Communications has gone social. This isn’t a fad or a trend. The battle has been waged and won. Media outlets have either adapted or closed their doors.
Most traditional news outlets feature a comments section, connected blogs and reporters on Twitter, making their social function almost indistinguishable from those of blogs. Social media accounts for 43 percent of online news sharing, and is thus far and away the most popular way to share a story. Recently Bing, the Microsoft search engine that accounts for 30 percent of online searches, added a social search component, displaying a user’s Facebook friend activity related to their search terms.
You cannot keep your brand from going social. Consumers do not limit their online feedback to companies who are, themselves, online. Adversaries do not look to attack brands only in media where those brands are actively engaged. Your consumers are tweeting, facebooking, sharing and blogging about you. Without some engagement online, you cannot hear them. And if you’re not there to talk to, it doesn’t silence consumers; it leaves them shouting both their praise and their concerns at the wind. Who knows where that wind will blow?
By the end of the 90’s, any company without a website wasn’t doing all they could to market themselves. In the next decade, any company without social media engagement won’t be doing all they can to engage with customers—both a marketing and a customer service activity. Don’t be left behind. Now is the time to join and direct the conversation.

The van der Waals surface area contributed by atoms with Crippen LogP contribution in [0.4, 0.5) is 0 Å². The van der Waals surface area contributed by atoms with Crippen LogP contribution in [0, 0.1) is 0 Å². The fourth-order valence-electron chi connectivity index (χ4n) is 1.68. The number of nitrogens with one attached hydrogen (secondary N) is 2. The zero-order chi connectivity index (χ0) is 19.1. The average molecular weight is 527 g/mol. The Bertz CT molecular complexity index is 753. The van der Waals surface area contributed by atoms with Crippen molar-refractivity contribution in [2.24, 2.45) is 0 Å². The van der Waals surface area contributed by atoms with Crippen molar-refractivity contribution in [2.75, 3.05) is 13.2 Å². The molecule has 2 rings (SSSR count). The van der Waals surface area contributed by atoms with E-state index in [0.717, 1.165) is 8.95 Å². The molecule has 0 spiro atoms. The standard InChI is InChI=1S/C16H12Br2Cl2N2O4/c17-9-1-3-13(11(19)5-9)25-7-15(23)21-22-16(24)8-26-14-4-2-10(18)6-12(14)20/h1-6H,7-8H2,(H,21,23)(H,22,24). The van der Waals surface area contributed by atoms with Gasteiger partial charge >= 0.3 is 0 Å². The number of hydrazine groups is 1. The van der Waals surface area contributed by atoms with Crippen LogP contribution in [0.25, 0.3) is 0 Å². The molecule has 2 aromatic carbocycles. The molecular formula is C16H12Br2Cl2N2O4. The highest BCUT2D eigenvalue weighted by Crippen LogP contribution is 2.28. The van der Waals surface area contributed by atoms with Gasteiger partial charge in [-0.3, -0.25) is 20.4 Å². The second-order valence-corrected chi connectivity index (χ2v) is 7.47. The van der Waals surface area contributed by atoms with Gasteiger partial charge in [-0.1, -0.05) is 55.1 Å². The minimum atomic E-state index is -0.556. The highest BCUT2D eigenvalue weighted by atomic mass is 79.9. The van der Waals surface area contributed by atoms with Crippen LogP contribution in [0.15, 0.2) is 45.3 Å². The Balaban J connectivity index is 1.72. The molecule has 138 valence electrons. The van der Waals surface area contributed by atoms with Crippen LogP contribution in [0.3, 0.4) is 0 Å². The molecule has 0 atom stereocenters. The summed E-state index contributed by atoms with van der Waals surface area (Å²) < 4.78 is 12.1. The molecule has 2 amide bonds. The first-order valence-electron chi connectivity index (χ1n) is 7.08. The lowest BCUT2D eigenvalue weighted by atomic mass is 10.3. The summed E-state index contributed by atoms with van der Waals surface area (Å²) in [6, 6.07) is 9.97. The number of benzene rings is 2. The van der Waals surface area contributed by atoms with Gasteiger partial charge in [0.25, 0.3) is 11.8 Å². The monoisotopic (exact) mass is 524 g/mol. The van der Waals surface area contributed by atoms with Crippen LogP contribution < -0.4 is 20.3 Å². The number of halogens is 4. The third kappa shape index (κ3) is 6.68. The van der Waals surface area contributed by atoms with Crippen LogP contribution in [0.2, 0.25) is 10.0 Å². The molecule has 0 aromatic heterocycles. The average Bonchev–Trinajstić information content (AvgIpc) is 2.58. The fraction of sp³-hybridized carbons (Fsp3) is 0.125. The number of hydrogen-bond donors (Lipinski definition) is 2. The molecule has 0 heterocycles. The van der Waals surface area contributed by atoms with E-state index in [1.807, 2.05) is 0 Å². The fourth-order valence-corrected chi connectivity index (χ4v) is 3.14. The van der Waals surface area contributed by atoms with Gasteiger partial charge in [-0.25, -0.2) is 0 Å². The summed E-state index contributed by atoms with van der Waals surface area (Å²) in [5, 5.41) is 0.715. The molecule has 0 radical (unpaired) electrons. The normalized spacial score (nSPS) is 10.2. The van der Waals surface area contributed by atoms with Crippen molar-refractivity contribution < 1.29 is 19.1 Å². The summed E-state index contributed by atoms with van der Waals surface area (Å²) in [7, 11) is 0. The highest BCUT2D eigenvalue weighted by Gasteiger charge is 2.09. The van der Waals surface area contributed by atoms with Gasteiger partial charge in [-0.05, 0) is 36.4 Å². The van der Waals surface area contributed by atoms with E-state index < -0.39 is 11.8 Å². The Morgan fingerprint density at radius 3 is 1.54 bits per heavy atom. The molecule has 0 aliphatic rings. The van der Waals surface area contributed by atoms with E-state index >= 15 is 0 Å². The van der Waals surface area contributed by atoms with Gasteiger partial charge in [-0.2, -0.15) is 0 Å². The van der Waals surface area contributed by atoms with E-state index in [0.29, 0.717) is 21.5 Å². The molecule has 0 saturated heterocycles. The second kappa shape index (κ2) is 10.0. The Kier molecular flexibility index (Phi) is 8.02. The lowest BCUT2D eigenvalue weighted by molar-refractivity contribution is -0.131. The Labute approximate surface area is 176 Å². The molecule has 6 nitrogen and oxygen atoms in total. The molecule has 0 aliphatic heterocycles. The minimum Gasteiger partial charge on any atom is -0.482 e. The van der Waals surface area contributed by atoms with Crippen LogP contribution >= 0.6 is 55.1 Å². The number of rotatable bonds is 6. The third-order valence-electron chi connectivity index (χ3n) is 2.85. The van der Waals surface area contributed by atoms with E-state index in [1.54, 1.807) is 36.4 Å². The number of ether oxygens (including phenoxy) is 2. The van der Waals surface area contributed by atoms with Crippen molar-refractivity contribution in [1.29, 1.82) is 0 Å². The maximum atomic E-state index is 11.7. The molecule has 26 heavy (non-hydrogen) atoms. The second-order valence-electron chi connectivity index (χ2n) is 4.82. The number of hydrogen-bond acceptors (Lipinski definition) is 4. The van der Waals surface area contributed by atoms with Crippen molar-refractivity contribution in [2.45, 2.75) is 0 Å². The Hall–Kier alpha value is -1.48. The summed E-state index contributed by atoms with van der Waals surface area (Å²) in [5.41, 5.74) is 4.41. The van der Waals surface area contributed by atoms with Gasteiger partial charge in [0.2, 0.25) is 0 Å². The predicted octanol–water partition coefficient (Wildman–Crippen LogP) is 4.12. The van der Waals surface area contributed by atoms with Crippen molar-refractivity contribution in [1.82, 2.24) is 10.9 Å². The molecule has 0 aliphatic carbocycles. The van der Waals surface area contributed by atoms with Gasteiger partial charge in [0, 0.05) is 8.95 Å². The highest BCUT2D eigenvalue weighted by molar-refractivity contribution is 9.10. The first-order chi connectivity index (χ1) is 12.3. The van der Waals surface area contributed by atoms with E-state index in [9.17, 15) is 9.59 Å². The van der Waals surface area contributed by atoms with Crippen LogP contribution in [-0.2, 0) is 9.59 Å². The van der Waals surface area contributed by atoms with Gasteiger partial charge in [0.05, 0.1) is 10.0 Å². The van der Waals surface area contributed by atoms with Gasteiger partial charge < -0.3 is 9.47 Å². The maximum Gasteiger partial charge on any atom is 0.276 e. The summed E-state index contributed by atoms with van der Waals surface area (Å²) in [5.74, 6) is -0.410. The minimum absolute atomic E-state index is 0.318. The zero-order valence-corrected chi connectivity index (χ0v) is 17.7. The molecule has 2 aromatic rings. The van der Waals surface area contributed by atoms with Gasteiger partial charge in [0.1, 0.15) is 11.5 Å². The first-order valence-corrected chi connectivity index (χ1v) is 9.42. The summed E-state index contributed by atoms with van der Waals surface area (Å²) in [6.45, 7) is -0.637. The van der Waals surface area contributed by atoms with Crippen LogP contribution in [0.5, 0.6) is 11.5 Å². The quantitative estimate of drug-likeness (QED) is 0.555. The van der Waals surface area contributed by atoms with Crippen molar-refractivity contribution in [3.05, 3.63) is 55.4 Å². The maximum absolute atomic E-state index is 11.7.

Good online outreach should be based on a company’s traditional communications objectives, audiences and messages. But you can’t lift media messages wholesale and drop them into social media. Remember, these platforms weren’t built with marketing in mind; they were built for personal interaction. There’s a social code and an etiquette to these online spaces that the inexperienced user can easily violate. Some tricks of the trade:
It’s tempting to slap follow icons on our website and call ourselves social media integrated, but that doesn’t take full advantage of the work that it takes to populate multiple online properties. Consider the following:
Follow icons are a good way to show that you’re engaged in social media, but to entice followers and get the maximum benefits from your social media products, take the integration that additional step.
I'm often asked about the value of multiple social media platforms. For example, clients who are happily engaged on Facebook will ask, in a tone I used to direct at my mother about the value of cleaning my room, if they really have to also get on Twitter.
Well of course you don’t have to, but it is important to acknowledge that social media isn’t simply a box that you check, and while there is overlap, the users that you reach on one social media platform aren’t necessarily the same users you would reach on another. Perhaps more importantly, just because the platforms are social doesn’t mean that they’re being used in the same way.
When I evaluate my own social media use (and to simplify this discussion to just two examples: Facebook and Twitter), on Facebook I am linked to over 800 friends and several dozen fan and community pages representing products, ideas and interests that I share. I carefully manage my newsfeed settings and, unless I’m actively seeking information about a given friend or interest, in general I only read a small proportion of the information that my connections are putting out each day. In contrast, on Twitter I follow just over 60 people and read my entire feed daily on the train ride to and from work. I present this example not to suggest that my use patterns are universal, but just to illustrate the divergent ways in which one user engages with different social media platforms.